Nursing the glass, she set up the chips on the board.”Five… three…five… two. I always forget, is it on this space or, oh right this one. I see you have a betting cube too. Corvus taught me this game back in the Academy.” She frowned, still frustrated with Corvus. “We got on famously, then. I didn’t think this was going to be so difficult. This whole thing was so rushed! There wasn’t really time to consider the pros and cons of working under a friend like that. Captain Winters…. he’s so sage, so experienced, so patient. But it was rare that he’d ever lean in and make a joke or take any interest in my personal life. And when he did, it was like … I don’t know. Like I had a father. He was my Captain. It’s really hard to think of Corvus the same way. I thought I might see out the rest of my career with Winters. It’s unlikely he’d have ever retired.”
She took her moves first, rolling the dice and counting out her jumps. “I forget all of the tricks. It’ll come back to me. She spun the board around half way. “Your turn, she muttered as she rolled for him and played the black chips. “I like these, they’re glossy and heavy. Are they carved from stones?”
Rotating the board back, Calliope rolled again. “Well, they’re nice. And the board felt is worn in some. You must have played more than a few times with someone. Do I move here and here… or here and here. No this way is better. Doesn’t get me as far along, but covers my man.” She spun the board and played out John’s turn again, then turned it back around. “We’re pretty evenly matched, I think,” Calliope said with a smirk and another sip of whiskey. “I can’t play games like this with Lancelot. He’s The mensa of mensas. I mean, I always know I’ll lose, and it shouldn’t bother me, but that doesn’t make it any easier. Mostly because he gets bored playing with me. On the off chance he’s having fun, he gloats and I just can’t take that. It’s no good. We have to play games with more of a random element to them to level the playing field. Or ones where we’re on the same side.” She smiled at a memory. “On one trip, we got kicked out of a really classy casino on account of Lancelot being too good at math. ‘Counting cards’. He said it was—” Here she lovingly adopted Lance’s British accent, “—hardly fair, being discriminated against on the basis of a sound grasp of numerical probabilities!”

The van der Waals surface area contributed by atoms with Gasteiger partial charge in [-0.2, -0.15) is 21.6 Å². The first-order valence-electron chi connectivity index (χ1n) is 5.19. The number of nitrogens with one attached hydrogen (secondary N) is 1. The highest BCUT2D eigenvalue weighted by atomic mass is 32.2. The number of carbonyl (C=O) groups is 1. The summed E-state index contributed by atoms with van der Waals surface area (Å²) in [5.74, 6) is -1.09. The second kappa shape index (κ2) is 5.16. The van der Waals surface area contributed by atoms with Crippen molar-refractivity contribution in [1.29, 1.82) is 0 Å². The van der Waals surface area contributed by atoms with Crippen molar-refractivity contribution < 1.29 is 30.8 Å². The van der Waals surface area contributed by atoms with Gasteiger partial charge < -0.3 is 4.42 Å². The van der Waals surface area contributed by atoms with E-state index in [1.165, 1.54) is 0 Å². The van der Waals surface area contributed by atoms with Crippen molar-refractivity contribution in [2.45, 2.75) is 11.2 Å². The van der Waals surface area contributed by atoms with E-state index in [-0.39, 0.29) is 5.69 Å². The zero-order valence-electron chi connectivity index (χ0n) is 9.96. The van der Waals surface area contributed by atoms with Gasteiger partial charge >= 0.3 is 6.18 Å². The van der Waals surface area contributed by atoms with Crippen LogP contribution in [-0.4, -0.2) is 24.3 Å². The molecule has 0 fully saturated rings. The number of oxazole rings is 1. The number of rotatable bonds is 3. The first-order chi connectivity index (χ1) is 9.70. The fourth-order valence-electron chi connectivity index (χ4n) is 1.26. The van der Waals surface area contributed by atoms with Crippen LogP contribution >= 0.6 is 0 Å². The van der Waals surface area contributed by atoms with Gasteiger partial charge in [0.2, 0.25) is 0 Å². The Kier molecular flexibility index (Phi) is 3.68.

Calliope chuckled and rolled for John. “Ooh, double sixes. Lucky stinker.” She moved the additional spaces and picked up the dice again. “You roll again. ah. Lookit. Heh, good thing I covered that space.”
She played out a few more moves silently as she descended into her sadness again. “I really screwed up, John. I didn’t see it, but now that I do, I don’t know how to roll it back. Still…” she rubbed her neck. “I think if I had a dose, I’d take it. Without it? I probably can’t do this—” She motioned to the game in progress with her empty glass. “—With half of the living breathing people I like. It’s more tempting for them and… more tempting for me. Even Lance says I’ve made a fool out of him already. I don’t know. Maybe… maybe I was taking advantage. I didn’t think he’d mind. Well, he minds. I really don’t know how I’m going to do this, any of this. He doesn’t want me ‘destroying’ myself, but I’m afraid he won’t like who I am with out the drugs either. Hell, his feelings about it all are probably intensified by overnight exposure to my pheromones. And they’re only getting stronger— the pheromones, I mean. It’s so complicated.”
Calliope looked at her glass and then back at John’s, still full.
“If you’re not going to drink it…” She exchanged glasses, slugged it back, and then regarded the board. She was clearly losing to John. That was certainly embarrassing, but maybe he’d spare her the loss and take a draw. “Let’s call it a tie. Mind if I crash here? I’ll just take the sofa.” It would be too weird to assume the dead man’s bed. She put the glass back down on the counter. “Thanks, John. For letting me talk.”
Calliope gathered up a few blankets, took a pillow out of one of the storage crates, and made herself comfortable on the sofa. Comfortable was relative. Her arms ached. Everything smelled like a stranger and she cried into his pillow.